Epi normally shortens the refractory period of the atrioventricular (AV) node by direct effects on the heart, although doses of Epi that elicit a vagal reflex may indirectly slow the heart and prolong the AV node's refractory period. Epi decreases the grade of AV block that occurs as a result of disease, drugs, or vagal stimulation. Supraventricular arrhythmias may occur from the combination of Epi and cholinergic stimulation. Depression of sinus rate and AV conduction by vagal discharge probably plays a part in Epi-induced ventricular arrhythmias, since various drugs that block the vagal effect confer some protection. The actions of Epi in enhancing cardiac automaticity and in causing arrhythmias are effectively antagonized by b receptor antagonists. However, activation of cardiac a1 receptors prolongs the refractory period and strengthens myocardial contractions. Cardiac arrhythmias have been seen in patients after inadvertent intravenous administration of conventional subcutaneous doses of Epi.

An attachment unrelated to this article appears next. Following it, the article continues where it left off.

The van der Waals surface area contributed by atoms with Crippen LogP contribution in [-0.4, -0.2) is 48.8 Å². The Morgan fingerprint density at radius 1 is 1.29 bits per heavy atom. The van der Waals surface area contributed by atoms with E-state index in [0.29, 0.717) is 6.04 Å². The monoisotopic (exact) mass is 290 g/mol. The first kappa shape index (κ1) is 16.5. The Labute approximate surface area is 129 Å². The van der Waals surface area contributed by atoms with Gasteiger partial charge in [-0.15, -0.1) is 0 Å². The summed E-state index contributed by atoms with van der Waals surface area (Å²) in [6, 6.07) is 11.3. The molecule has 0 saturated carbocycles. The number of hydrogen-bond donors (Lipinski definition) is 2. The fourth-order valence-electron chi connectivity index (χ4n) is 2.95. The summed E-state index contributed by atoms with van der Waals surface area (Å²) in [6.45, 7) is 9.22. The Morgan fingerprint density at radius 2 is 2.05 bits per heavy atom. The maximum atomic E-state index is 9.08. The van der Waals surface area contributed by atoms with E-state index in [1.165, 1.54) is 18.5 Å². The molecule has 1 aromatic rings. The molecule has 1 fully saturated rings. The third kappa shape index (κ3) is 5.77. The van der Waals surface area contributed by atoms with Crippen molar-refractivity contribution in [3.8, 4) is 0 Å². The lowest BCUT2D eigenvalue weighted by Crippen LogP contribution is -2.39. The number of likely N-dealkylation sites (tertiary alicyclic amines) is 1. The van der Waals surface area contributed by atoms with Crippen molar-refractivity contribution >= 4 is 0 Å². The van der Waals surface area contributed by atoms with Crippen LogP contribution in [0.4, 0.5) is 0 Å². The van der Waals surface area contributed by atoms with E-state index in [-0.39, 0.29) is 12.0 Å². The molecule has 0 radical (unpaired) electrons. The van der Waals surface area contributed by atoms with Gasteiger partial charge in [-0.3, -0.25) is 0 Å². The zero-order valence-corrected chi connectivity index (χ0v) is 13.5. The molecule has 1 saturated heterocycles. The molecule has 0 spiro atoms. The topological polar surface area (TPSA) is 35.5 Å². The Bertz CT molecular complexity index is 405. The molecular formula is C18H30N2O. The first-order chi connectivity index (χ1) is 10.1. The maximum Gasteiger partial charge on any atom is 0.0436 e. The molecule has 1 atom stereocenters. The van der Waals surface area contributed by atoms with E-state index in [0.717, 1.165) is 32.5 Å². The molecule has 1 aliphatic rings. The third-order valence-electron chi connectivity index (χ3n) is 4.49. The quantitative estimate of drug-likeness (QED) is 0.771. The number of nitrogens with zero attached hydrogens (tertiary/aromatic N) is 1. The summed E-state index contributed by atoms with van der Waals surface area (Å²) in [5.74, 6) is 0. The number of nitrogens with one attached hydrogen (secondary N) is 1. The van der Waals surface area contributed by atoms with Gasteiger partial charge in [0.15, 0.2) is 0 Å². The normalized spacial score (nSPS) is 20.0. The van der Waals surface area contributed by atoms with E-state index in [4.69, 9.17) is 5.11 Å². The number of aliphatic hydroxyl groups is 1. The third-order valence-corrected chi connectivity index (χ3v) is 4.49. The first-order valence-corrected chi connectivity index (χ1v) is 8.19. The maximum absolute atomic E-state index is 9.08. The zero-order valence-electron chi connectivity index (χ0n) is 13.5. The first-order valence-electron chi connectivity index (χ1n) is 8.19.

Epi and other catecholamines may cause myocardial cell death, particularly after intravenous infusions. Acute toxicity is associated with contraction band necrosis and other pathological changes; prolonged sympathetic stimulation of the heart, such as in congestive cardiomyopathy, may promote apoptosis of cardiomyocytes.

NONVASCULAR SMOOTH MUSCLES The effects of Epi on smooth muscle depend on the types and densities of adrenergic receptors expressed by the muscle (see Table 6-1). In general, Epi relaxes GI smooth muscle, due to activation of both a and b receptors. Intestinal tone and the frequency and amplitude of spontaneous contractions are reduced. The stomach usually is relaxed. By contrast, the pyloric and ileocecal sphincters are contracted (but these effects depend on the preexisting tone of the muscle; if tone already is high, Epi causes relaxation; if low, contraction).

The responses of uterine muscle to Epi vary with phase of the sexual cycle, state of gestation, and dose. During the last month of pregnancy and at parturition, Epi inhibits uterine tone and contractions. b2-Selective agonists (e.g., ritodrine or terbutaline) can delay premature labor, although their efficacy is limited (see below). Epi relaxes the detrusor muscle of the bladder (via activation of b receptors) and contracts the trigone and sphincter muscles (via a agonist activity). This can result in hesitancy in urination and may contribute to retention of urine in the bladder. Activation of smooth muscle contraction in the prostate promotes urinary retention.